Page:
World of Mediocrity

“Be content with what you have!” It is a common quote which most of us have heard in our lifetime. But is it always true? And does this contentment really give us happiness and fulfill our wishes?

Being mediocre and re­maining satisfied with the things received through life is sometimes not enough. Although being gratified is not bad, one should always have a fighting and inspir­ing spirit to be the best pos­sible person and reach to the uppermost level of ex­cellence.

A person is not born to be mediocre, but some traits, such as apathy, in­difference, doubt, fear, procrastination and inse­curity make him or her an ordinary and average per­son. People settle with the “disease” that is mediocrity mainly because of laziness, and in the days following a return from break, most stu­dents adapt to it.

Once students succumb to mediocrity, most don’t even try to be better be­cause of common instinc­tive attitudes occupying our minds. For instance, not ev­eryone is born to become an Einstein or Serena Williams.

Most of the students in high schools don’t care about their grade, skip their assignments, and become easily satisfied by just get­ting 50 percent marks in the class for their work. Some even feel proud pass­ing a class, but using unfair means. Others just rely on some miracle to happen by God in order to pass the class.

The main problem is that people don’t value or trust themselves enough to maximize their potential. It is a startling fact that the young generation of our so­ciety is not at all interested in increasing their efforts to become the future builders of our nation.

In this fast, hurtling world where our nation is compared with the interna­tional standards of excel­lence, there is an instant need to raise our effort to compete with the rest of the world and leave behind the lethargic attitude that is cur­rently present.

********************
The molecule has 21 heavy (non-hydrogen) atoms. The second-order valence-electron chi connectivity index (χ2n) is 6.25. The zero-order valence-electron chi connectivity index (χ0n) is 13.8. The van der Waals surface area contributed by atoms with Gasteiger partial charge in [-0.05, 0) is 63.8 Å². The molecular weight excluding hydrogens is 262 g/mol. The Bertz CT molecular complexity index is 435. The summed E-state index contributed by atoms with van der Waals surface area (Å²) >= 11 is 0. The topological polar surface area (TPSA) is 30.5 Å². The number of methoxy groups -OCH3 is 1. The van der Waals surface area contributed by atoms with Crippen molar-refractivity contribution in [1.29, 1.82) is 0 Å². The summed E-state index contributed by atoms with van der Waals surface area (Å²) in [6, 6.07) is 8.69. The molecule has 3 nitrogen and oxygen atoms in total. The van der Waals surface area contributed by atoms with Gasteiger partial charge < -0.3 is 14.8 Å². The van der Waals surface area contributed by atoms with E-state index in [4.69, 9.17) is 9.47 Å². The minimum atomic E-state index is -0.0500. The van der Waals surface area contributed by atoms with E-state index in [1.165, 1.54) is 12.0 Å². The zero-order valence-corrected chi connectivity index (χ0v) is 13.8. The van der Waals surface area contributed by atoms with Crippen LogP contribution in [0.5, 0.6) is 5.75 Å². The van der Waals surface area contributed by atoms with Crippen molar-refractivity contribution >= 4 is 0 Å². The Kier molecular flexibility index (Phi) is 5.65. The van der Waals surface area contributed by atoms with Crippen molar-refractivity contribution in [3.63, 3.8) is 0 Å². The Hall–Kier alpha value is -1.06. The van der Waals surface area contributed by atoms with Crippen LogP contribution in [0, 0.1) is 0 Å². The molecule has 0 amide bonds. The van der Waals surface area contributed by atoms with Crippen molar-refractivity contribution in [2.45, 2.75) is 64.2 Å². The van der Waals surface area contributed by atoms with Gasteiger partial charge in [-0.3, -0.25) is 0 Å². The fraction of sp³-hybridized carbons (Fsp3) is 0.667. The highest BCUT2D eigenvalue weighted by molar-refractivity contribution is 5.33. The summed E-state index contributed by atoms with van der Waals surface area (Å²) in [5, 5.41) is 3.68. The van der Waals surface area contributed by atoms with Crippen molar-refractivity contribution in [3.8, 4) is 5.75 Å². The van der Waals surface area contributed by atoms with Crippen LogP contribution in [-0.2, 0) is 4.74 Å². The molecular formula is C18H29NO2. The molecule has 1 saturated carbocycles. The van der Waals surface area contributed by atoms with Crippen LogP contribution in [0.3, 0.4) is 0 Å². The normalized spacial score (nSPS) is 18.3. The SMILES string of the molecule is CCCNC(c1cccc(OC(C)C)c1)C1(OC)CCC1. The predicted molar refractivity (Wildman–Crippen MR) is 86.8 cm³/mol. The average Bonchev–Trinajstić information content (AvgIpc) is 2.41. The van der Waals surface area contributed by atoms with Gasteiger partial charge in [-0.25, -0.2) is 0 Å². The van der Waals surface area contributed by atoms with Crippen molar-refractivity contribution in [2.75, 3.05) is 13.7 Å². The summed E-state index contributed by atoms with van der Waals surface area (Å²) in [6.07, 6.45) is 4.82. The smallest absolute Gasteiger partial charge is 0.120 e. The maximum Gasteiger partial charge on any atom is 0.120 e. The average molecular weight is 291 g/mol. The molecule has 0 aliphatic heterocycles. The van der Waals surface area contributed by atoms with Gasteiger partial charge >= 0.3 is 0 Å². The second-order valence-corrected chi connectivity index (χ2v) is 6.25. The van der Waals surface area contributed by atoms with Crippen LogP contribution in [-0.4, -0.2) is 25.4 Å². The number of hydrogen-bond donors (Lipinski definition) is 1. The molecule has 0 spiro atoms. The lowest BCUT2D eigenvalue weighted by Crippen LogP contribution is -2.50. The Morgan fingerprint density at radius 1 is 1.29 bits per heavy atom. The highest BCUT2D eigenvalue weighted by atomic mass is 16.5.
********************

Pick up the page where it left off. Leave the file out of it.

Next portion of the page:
The present need is to light the candles in the dark­ness of the life of these me­diocre people in order for them to put forth effort and not just sit idle waiting for magic to happen to change their world. The moment people expect less from themselves, they won’t be able to achieve anything, and they instead may feel useless and worthless to even work hard for it.

Sometimes, people are comfortable with what re­sults they generate, but by comparing the results with the others, they feel jealous and inferior. This develop­ing inferiority complex pro­duces hard work day and night, and these efforts then become the stepping-stones to a great future.

As a result, competitive­ness and comparison are the two main things required for a person to change from a mediocre to a dedicated, diligent individual.

Thus, “the general ten­dency of the things through­out the world is to render mediocrity as the ascendant power among humans.”


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